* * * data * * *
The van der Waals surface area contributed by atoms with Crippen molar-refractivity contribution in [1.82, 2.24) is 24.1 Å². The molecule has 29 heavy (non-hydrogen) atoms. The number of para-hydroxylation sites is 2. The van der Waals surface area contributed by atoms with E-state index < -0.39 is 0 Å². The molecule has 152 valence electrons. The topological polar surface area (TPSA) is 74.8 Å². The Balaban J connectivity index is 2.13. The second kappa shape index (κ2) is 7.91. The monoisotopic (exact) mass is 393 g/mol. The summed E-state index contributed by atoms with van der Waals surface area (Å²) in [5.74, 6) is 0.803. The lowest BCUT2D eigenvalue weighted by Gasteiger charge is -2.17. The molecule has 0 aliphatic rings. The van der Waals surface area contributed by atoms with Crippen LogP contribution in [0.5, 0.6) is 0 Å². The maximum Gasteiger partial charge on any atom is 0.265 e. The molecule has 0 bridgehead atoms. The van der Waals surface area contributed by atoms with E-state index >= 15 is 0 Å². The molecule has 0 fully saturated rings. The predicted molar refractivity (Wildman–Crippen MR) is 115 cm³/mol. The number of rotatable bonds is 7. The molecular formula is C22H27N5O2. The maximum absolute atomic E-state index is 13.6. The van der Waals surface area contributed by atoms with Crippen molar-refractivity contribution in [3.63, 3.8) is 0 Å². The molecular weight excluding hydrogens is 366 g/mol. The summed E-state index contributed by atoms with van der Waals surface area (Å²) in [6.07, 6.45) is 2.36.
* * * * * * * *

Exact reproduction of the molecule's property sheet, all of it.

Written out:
The van der Waals surface area contributed by atoms with Crippen molar-refractivity contribution in [1.82, 2.24) is 24.1 Å². The molecule has 29 heavy (non-hydrogen) atoms. The number of para-hydroxylation sites is 2. The van der Waals surface area contributed by atoms with E-state index < -0.39 is 0 Å². The molecule has 152 valence electrons. The topological polar surface area (TPSA) is 74.8 Å². The Balaban J connectivity index is 2.13. The second kappa shape index (κ2) is 7.91. The monoisotopic (exact) mass is 393 g/mol. The summed E-state index contributed by atoms with van der Waals surface area (Å²) in [5.74, 6) is 0.803. The lowest BCUT2D eigenvalue weighted by Gasteiger charge is -2.17. The molecule has 0 aliphatic rings. The van der Waals surface area contributed by atoms with Crippen LogP contribution in [0.5, 0.6) is 0 Å². The maximum Gasteiger partial charge on any atom is 0.265 e. The molecule has 0 bridgehead atoms. The van der Waals surface area contributed by atoms with E-state index >= 15 is 0 Å². The molecule has 0 fully saturated rings. The predicted molar refractivity (Wildman–Crippen MR) is 115 cm³/mol. The number of rotatable bonds is 7. The molecular formula is C22H27N5O2. The maximum absolute atomic E-state index is 13.6. The van der Waals surface area contributed by atoms with Crippen molar-refractivity contribution in [3.63, 3.8) is 0 Å². The molecular weight excluding hydrogens is 366 g/mol. The summed E-state index contributed by atoms with van der Waals surface area (Å²) in [6.07, 6.45) is 2.36.